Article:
Football: Sundram instilling a winning philosophy in Lions

Singapore coach Sundramoorthy watching Sahil Suhaimi (on the ball) and other players during training. He wants them to be tactically smart against superior opposition.
Singapore coach Sundramoorthy watching Sahil Suhaimi (on the ball) and other players during training. He wants them to be tactically smart against superior opposition.ST PHOTO: DESMOND WEE

Sundram wants Lions to be tough to beat and hard to break down in bid to regain AFF Cup

In time to come, 2016 could be known as the year of the footballing underdogs, what with Portugal's Euro 2016 triumph and Leicester City's miracle run to the English Premier League title.

Come Dec 17, the date of the Asean Football Federation (AFF) Suzuki Cup final, V. Sundramoorthy will be hoping to pen the epilogue of this remarkable football chapter.

Noting the impressive results of supposedly weaker nations at Euro 2016, Singapore's caretaker coach said: "The smaller teams at Euro 2016 made the knockout stages by being tactically good and difficult to break down. They punished you on the counter-attack.

"Germany dominated France (in the semi-finals) but who made the final? These are the trends of the game."

One might bristle at a national coach seemingly implying that his team are underdogs, but there is truth in Sundram's outlook. Much has changed in the regional football landscape since Singapore won the AFF title in 2012 for the fourth time.

Holders Thailand, buoyed by a gifted squad, have soared past their rivals and are the only South-east Asian team to reach the third round of the 2018 World Cup qualifiers.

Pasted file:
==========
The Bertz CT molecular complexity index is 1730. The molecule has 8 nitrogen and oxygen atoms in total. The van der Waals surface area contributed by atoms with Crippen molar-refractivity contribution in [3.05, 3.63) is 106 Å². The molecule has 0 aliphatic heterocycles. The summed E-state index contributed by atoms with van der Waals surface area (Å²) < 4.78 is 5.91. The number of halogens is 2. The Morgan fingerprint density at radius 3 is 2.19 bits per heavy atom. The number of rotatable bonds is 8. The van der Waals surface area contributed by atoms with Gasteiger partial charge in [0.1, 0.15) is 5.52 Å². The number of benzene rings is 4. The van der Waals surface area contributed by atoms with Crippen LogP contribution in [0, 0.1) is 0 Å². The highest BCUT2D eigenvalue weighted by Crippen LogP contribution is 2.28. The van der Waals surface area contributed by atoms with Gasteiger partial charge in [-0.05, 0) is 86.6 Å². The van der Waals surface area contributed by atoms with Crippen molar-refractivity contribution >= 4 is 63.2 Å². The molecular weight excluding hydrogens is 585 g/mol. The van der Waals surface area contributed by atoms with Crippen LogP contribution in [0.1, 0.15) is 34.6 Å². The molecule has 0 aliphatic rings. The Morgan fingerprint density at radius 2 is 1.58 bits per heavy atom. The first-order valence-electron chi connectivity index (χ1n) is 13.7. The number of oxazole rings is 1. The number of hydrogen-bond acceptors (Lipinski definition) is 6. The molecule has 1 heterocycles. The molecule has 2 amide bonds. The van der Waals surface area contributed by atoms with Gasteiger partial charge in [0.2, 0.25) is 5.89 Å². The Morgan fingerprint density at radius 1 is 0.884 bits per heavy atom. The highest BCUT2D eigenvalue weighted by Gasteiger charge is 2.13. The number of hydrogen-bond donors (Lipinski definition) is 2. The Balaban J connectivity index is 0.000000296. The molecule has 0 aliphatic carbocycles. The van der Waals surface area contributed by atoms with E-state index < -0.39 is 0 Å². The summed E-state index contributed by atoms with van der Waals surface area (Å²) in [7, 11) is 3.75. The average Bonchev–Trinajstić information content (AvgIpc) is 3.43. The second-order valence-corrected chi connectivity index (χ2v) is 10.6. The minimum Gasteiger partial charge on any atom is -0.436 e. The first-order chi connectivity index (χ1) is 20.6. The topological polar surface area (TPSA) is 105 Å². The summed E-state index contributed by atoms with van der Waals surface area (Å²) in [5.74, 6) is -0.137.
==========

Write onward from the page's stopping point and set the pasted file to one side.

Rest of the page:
• NATIONAL TEAM FRIENDLY MATCHES*

  • July 24: v Albirex Niigata FC (Denka Big Swan Stadium, Niigata, Japan)

    July 28: v Cambodia (Olympic Stadium, Phnom Penh, Cambodia)

    *Two more matches will be played against Japanese club teams. Details will be announced at a later date.

This year's Suzuki Cup co-hosts, Myanmar, also boast a golden generation, who qualified for the Fifa Under-20 World Cup in New Zealand last year.

Which is why whipping his team into an organised and hard-to-beat unit is Sundram's priority as the team head to Japan for a 10-day training camp today.

"Technically, the boys are sound. Now it's how they work together as a team, knowing where to be with and without the ball," said Sundram, whose LionsXII side won the 2013 Malaysia Super League title with a league-best defence.

"Of course, against weaker teams, we will take the game to them, but if you play superior opposition, you have to be tactically smart."

That much was evident at the AYA Bank Cup last month, when the Lions were unbeaten against Myanmar and Vietnam in normal time. They lost 0-3 to Vietnam in the final after conceding all three goals in extra time.

On what he expects from his players, Sundram said: "They must always be focused and willing to work hard. They must want to win all the time, even if it's a five-a-side game."

Known for being meticulous almost to a fault, the former Tampines Rovers coach said he has watched every S-League match since his appointment in May.

Last week, he put his 25-man squad through double sessions almost every day. On Friday, in an attack versus defence drill, the attacking team were punished with push-ups whenever they lost the ball "because you must keep the focus even during training".

After seven weeks in his dream gig, Sundram played down the stress usually associated with the Lions coaching hot seat.

He said: "Yes it's different (from club football) because everyone is watching, there is a bigger weight on my shoulders, but I'm doing my best to help Singapore football. I've enjoyed it so far."

He quipped: "Don't tell my bosses, they might give me more stress."

The tension will eventually mount as the Nov 19-Dec 17 Suzuki Cup approaches. For now though, expect the Lions trainer to pore over every resource as he drafts that perfect ending.

A version of this article appeared in the print edition of The Sunday Times on July 17, 2016, with the headline 'Instilling a winning philosophy'. Print Edition | Subscribe